Crème de menthe

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A small glass of green crème de menthe

Crème de menthe (pronounced [kʁɛm də mɑ̃t], French for "mint cream") is a sweet, mint-flavored alcoholic beverage. Its flavor primarily derives from Corsican mint or dried peppermint. It is available commercially in a colorless version (called "white") and a green version (colored by the mint leaves, or by added coloring if made from extract instead of leaves). Both varieties have similar flavor and are interchangeable in recipes, except where color is important. It has 25% alcohol in it.

Crème de menthe is an ingredient in several cocktails, such as the Grasshopper and the Stinger. It is also served as a digestif and used in cooking as a flavoring (see Mint chocolate). It is also a primary component of the popular South African shooter known as the Springbokkie.

The traditional formula steeps dried peppermint or Corsican mint leaves in grain alcohol for several weeks (creating a naturally green color), followed by filtration and addition of sugar.[1]

Music[edit]

Popular Culture[edit]

  • In "The Visitors" sketch in a 1969 episode of Monty Python's Flying Circus, Terry Gilliam plays an extremely effeminate, flamboyant, and stereotypically gay character, whose regular drink is a pint of crème de menth.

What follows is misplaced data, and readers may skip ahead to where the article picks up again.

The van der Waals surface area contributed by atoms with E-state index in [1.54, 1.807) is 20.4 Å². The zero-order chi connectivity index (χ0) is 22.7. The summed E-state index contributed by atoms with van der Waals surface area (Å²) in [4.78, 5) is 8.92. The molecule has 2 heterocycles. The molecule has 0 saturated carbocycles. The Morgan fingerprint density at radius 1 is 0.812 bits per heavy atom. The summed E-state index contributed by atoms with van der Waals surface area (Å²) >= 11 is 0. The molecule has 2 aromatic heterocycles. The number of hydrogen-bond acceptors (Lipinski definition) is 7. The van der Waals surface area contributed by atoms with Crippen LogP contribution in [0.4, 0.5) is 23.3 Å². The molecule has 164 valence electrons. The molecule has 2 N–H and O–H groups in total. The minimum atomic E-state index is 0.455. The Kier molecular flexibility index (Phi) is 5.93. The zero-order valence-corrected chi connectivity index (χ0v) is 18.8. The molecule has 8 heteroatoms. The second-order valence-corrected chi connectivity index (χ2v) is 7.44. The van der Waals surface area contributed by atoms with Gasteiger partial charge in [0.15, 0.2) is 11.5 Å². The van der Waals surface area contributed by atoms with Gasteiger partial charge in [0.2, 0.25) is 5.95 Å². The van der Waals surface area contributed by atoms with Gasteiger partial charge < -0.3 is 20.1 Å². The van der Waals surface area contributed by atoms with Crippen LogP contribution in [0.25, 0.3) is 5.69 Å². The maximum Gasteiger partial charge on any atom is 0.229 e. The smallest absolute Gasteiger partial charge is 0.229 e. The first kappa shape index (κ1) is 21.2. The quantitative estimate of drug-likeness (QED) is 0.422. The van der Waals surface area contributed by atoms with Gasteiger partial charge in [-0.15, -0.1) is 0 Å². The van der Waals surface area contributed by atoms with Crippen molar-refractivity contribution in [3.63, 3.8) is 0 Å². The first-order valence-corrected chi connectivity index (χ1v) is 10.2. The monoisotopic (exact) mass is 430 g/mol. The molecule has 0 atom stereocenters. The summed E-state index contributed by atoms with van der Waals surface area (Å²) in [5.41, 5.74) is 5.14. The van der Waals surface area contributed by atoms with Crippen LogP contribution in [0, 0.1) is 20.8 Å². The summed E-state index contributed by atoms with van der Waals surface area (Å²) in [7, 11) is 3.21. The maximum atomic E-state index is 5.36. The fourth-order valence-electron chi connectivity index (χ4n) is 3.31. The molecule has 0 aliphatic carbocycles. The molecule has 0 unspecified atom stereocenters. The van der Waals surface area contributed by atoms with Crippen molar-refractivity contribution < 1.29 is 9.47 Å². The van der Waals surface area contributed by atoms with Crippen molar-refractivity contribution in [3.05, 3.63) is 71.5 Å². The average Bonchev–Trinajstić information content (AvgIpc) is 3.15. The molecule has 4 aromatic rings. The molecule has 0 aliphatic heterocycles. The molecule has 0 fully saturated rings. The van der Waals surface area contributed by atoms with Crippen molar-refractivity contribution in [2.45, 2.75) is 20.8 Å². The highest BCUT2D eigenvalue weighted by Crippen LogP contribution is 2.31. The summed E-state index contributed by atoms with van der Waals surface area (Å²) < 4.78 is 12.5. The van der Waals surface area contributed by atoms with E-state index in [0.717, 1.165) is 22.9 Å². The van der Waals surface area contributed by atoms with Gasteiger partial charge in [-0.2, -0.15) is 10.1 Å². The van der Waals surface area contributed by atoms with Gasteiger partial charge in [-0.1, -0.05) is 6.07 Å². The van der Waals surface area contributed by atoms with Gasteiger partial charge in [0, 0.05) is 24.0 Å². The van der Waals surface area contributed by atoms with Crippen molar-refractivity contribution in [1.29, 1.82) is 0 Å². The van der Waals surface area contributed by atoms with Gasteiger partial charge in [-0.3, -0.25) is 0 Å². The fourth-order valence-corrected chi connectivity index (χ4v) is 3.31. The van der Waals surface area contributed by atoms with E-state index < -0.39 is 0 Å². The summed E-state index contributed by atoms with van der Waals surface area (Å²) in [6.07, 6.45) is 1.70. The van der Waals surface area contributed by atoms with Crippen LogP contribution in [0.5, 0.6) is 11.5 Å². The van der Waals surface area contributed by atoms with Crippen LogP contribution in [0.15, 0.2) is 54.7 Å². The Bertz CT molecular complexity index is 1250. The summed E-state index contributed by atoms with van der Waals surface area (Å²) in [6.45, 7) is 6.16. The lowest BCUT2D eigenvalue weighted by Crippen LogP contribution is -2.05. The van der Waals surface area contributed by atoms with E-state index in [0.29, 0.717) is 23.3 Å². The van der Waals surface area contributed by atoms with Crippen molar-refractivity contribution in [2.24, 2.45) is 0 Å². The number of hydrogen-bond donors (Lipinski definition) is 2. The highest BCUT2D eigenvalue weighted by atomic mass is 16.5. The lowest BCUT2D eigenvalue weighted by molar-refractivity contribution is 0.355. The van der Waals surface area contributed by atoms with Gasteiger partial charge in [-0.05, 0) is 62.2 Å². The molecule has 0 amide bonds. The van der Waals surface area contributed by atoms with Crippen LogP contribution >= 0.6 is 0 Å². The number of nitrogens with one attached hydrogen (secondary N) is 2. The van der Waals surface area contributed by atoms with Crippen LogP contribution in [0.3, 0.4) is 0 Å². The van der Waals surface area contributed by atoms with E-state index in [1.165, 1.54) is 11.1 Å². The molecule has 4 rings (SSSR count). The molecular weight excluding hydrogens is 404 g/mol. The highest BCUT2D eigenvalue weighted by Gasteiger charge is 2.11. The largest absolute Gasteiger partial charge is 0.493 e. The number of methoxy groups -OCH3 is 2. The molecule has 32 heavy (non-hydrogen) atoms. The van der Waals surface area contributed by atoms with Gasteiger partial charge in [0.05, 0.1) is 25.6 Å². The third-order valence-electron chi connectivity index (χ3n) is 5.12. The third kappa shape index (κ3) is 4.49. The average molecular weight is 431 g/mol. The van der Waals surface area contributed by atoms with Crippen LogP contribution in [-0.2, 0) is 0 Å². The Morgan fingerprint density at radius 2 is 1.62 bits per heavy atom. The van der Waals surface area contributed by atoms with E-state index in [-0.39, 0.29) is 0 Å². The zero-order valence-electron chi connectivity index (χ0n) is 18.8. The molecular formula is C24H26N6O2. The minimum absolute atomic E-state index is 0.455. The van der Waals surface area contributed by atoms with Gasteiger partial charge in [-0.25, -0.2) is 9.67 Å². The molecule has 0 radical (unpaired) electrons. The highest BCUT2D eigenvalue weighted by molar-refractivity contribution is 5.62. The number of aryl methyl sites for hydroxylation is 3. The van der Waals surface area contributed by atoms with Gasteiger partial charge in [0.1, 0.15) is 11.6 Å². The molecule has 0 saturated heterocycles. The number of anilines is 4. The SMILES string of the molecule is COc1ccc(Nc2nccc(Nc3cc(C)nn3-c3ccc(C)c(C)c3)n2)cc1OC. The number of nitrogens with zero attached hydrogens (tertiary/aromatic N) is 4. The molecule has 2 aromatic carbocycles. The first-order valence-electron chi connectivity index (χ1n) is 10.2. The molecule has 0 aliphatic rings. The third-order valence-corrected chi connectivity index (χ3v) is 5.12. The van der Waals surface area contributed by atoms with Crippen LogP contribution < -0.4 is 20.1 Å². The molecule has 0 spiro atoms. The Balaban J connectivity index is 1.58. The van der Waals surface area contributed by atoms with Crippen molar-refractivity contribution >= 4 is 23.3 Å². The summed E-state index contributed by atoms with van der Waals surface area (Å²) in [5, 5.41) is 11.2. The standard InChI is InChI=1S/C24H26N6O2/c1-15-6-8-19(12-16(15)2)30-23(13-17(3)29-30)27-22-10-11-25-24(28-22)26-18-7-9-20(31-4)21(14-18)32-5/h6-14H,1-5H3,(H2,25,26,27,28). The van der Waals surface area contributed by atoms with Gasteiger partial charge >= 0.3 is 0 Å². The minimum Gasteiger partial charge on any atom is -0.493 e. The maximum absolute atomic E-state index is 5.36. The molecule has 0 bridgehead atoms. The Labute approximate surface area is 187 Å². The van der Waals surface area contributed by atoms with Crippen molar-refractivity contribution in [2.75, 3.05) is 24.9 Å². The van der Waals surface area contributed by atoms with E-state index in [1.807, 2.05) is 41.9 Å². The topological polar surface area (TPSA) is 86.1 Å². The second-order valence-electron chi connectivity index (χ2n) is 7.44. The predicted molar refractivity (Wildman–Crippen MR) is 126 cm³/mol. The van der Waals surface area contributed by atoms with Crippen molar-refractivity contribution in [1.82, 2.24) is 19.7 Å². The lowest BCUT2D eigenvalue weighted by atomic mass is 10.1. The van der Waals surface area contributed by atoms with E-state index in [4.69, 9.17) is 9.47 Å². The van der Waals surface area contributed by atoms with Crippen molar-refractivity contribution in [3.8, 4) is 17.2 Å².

• On episode 7 of Season 3 on the Starz show Outlander, titled "Crème De Menthe", character Jamie Fraser Sam Heughan, hides a murder victim in a cask of crème de menthe. He assures his wife, Claire Caitriona Balfe, that no one will find him because he has never seen a Scotsman drink the said liquor before.
  • In the first season and twelfth episode of "Mad Men", there is a shortage of booze during an office party for the presidential election. In response, members of the party raid a supply closet and fill an entire water cooler with crème de menthe for the party to enjoy.

References[edit]

  1. ^ reference not found Classic Liquors Products/Flavors Archived 2014-05-22 at the Wayback Machine.
  2. ^ Rimm, Robert (2002). The Composer-Pianists: Hamelin and the Eight. Portland, Oregon: Amadeus Press. p. 142. ISBN 1574670727. Retrieved 2013-03-18.